2. Spontaneous Imagery

Spontaneous imagery can mean many things; most of the time, it refers to the formation of scribble or free-form lines and the quest for images within those lines. 

3. Non-Dominant Hand-Drawing

Art Therapy / Maven Journaling, advises people to “draw with your non-dominant side” over time to see what happens; she also suggests writing with your non-dominant side. As part of the tradition of journaling. 

4. Working Within a Circle

This is often referred to as a “mandala journal.” You may simply trace or draw a circle on each page of your journal and do a daily practice of making images inside and/or outside the circle pattern. 

5. Dream Journal

When you have the first time in the morning after you wake up, try to keep a mental picture diary from your dreams. First, try to write some keywords and phrases, accompanied by sketching the key elements of your dream.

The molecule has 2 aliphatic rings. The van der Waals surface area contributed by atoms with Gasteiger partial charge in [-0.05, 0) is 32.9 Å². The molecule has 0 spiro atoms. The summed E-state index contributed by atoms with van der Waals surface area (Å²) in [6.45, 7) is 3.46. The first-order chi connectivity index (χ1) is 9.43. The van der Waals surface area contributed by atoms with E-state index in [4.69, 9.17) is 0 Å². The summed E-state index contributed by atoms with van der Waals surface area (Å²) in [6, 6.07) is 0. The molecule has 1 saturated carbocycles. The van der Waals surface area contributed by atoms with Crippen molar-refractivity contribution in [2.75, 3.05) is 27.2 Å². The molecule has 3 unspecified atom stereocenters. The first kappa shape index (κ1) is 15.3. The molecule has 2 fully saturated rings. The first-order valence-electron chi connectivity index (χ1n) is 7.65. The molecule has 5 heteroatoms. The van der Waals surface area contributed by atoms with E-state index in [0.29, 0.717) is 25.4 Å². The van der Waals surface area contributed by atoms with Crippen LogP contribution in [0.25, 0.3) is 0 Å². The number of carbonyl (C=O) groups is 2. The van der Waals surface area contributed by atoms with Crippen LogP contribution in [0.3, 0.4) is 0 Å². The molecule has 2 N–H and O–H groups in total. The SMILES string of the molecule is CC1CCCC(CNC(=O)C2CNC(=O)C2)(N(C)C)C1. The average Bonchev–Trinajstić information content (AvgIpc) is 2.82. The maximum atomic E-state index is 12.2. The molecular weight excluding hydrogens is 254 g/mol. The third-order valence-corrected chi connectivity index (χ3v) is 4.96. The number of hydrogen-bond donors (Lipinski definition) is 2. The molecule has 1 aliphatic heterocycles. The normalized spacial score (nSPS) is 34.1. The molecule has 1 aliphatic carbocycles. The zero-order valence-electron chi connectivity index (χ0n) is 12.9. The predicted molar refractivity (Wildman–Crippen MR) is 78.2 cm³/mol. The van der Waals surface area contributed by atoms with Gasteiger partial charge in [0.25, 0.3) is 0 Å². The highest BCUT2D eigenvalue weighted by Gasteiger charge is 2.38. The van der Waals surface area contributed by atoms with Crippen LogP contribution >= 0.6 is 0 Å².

6. Photocollage Report

If you’re not interested in drawing, start collecting your favorite pictures, phrases or quotations from magazines or books, and/or printing memorabilia, and practice generating a picture journal on a regular basis. It can be any theme [travel, calming pictures, etc.] or you can buy a Smashbook and a stick of glue and start gluing. 

7. The Diary of Doodle

Doodling with felt pens or iconic Sharpie pens is not only enjoyable but has also been shown to potentially boost memory in some situations. You may also duplicate Zentangle patterns or make your own “tangle doodles”.

Making patterns of repeated lines and shapes. By all means, make sure you ‘re having a nice time and you’re going to get into the “doodle zone” [a state of creative activity where time doesn’t exist]. 

8. Intention Journal

If you have a specific purpose in mind [for example, a practice of gratitude or the main objective to become healthier in the coming year], try to keep a pictorial/prose journal dedicated to a particular purpose or vision.